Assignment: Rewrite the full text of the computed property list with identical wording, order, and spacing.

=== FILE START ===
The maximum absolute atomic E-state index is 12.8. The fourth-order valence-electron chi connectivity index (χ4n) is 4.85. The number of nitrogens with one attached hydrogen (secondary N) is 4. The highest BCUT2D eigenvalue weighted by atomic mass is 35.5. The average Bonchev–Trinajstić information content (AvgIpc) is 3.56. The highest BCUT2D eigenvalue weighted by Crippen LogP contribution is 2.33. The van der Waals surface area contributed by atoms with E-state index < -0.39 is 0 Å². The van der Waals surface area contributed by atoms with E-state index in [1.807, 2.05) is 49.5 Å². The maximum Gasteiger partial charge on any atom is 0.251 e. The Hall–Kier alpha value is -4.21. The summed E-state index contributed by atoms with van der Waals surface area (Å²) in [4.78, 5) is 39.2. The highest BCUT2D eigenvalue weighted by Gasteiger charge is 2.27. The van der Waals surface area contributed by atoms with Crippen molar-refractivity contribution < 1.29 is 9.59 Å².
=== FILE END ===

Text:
The maximum absolute atomic E-state index is 12.8. The fourth-order valence-electron chi connectivity index (χ4n) is 4.85. The number of nitrogens with one attached hydrogen (secondary N) is 4. The highest BCUT2D eigenvalue weighted by atomic mass is 35.5. The average Bonchev–Trinajstić information content (AvgIpc) is 3.56. The highest BCUT2D eigenvalue weighted by Crippen LogP contribution is 2.33. The van der Waals surface area contributed by atoms with E-state index < -0.39 is 0 Å². The van der Waals surface area contributed by atoms with E-state index in [1.807, 2.05) is 49.5 Å². The maximum Gasteiger partial charge on any atom is 0.251 e. The Hall–Kier alpha value is -4.21. The summed E-state index contributed by atoms with van der Waals surface area (Å²) in [4.78, 5) is 39.2. The highest BCUT2D eigenvalue weighted by Gasteiger charge is 2.27. The van der Waals surface area contributed by atoms with Crippen molar-refractivity contribution < 1.29 is 9.59 Å².